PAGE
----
10. “New Speedway Boogie” from 1970’s Workingman’s Dead (4:01) – Another Garcia/Hunter classic. The Vietnam War was still raging when Workingman’s Dead was released; the lyric “One way or another, this darkness got to give” surely resonated during that era and surely has resonated in many eras since.

11. “Dire Wolf” from 1970’s Workingman’s Dead (3:11) – This Garcia/Hunter classic saw the Dead delve far into country music territory, with Garcia burning it up on pedal steel guitar.

12. “Passenger” from 1977’s Terrapin Station (2:48) – One of the Dead’s most rocking moments, the vocals are split by Bob Weir and Donna Godchaux, but was co-written by Phil Lesh with Peter Monk, a member of the Dead’s extended family, who had served in the Navy and went on to become a Buddhist monk (which sounds like good source material for its own song, or movie).

13. “Fire on the Mountain” from 1978’s Shakedown Street (4:59) – Co-written by drummer Mickey Hart with Robert Hunter, this song was often paired with “Scarlet Begonias” in concert and would go on for up to twenty minutes or more. But taken on its own, it’s a great piece of laid-back west coast ’70s rock.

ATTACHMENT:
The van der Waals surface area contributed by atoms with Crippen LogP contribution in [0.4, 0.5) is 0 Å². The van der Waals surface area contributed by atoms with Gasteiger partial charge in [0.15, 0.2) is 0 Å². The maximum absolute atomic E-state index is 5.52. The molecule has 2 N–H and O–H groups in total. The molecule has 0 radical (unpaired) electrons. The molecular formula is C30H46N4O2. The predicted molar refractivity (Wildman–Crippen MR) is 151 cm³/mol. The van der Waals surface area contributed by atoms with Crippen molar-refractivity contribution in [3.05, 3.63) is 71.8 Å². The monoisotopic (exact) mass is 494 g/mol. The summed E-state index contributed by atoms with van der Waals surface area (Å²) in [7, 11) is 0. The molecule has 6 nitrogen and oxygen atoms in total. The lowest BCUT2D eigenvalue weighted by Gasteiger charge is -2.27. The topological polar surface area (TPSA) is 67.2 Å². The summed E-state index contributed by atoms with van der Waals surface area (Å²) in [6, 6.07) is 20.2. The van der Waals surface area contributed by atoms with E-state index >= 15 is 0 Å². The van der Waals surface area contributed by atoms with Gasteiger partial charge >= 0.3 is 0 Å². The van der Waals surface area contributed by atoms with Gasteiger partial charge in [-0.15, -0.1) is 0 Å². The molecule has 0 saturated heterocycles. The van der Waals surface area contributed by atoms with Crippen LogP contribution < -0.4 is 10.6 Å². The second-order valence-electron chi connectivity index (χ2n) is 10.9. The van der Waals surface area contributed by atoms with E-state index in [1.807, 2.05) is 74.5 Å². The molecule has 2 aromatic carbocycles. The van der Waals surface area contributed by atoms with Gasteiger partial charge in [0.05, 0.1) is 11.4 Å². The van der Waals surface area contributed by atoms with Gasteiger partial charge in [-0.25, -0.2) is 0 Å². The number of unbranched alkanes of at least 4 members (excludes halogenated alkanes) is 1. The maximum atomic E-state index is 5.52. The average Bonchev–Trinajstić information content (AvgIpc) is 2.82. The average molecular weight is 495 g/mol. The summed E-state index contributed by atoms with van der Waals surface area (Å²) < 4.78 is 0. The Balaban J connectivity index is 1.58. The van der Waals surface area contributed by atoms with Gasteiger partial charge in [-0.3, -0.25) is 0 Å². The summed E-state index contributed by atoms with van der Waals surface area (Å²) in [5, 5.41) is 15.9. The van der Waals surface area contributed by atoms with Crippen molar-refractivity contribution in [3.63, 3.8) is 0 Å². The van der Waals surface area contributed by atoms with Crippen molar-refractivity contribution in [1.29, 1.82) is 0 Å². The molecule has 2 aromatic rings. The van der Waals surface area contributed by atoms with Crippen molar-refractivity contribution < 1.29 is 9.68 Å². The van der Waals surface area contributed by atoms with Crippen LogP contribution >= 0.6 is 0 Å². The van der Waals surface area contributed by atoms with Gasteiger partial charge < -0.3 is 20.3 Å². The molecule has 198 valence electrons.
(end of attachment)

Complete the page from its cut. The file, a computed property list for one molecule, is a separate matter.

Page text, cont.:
14. “China Doll” from 1974’s From the Mars Hotel (4:09) – Another Garcia/Hunter song, it features more of Hunter’s cinematic lyrics: “A pistol shot at five o’clock/The bells of heaven ring/Tell me what you done it for/No I won’t tell you a thing,” feels like the opening of a classic western.

15. “Franklin’s Tower” from 1975’s Blues for Allah (4:37) – Written by Jerry Garcia, Robert Hunter and drummer Billy Kreutzmann; Hunter’s line “If you get confused just listen to the music play” was a line that was taken literally by Deadheads.